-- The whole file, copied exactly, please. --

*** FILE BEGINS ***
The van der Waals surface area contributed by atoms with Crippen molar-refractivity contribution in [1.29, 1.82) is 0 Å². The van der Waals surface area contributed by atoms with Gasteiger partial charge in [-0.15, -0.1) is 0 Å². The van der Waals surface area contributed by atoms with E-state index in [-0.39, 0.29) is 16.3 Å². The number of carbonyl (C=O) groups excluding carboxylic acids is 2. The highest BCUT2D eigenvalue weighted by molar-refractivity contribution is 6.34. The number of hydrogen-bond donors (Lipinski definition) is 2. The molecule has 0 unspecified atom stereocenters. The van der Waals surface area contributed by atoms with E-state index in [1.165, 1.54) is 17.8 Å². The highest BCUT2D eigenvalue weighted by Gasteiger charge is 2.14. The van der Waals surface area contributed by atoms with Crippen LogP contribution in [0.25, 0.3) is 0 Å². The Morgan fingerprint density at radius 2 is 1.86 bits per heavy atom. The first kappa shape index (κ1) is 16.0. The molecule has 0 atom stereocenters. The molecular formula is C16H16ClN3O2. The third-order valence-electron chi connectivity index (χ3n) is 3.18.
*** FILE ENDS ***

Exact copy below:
The van der Waals surface area contributed by atoms with Crippen molar-refractivity contribution in [1.29, 1.82) is 0 Å². The van der Waals surface area contributed by atoms with Gasteiger partial charge in [-0.15, -0.1) is 0 Å². The van der Waals surface area contributed by atoms with E-state index in [-0.39, 0.29) is 16.3 Å². The number of carbonyl (C=O) groups excluding carboxylic acids is 2. The highest BCUT2D eigenvalue weighted by molar-refractivity contribution is 6.34. The number of hydrogen-bond donors (Lipinski definition) is 2. The molecule has 0 unspecified atom stereocenters. The van der Waals surface area contributed by atoms with E-state index in [1.165, 1.54) is 17.8 Å². The highest BCUT2D eigenvalue weighted by Gasteiger charge is 2.14. The van der Waals surface area contributed by atoms with Crippen LogP contribution in [0.25, 0.3) is 0 Å². The Morgan fingerprint density at radius 2 is 1.86 bits per heavy atom. The first kappa shape index (κ1) is 16.0. The molecule has 0 atom stereocenters. The molecular formula is C16H16ClN3O2. The third-order valence-electron chi connectivity index (χ3n) is 3.18.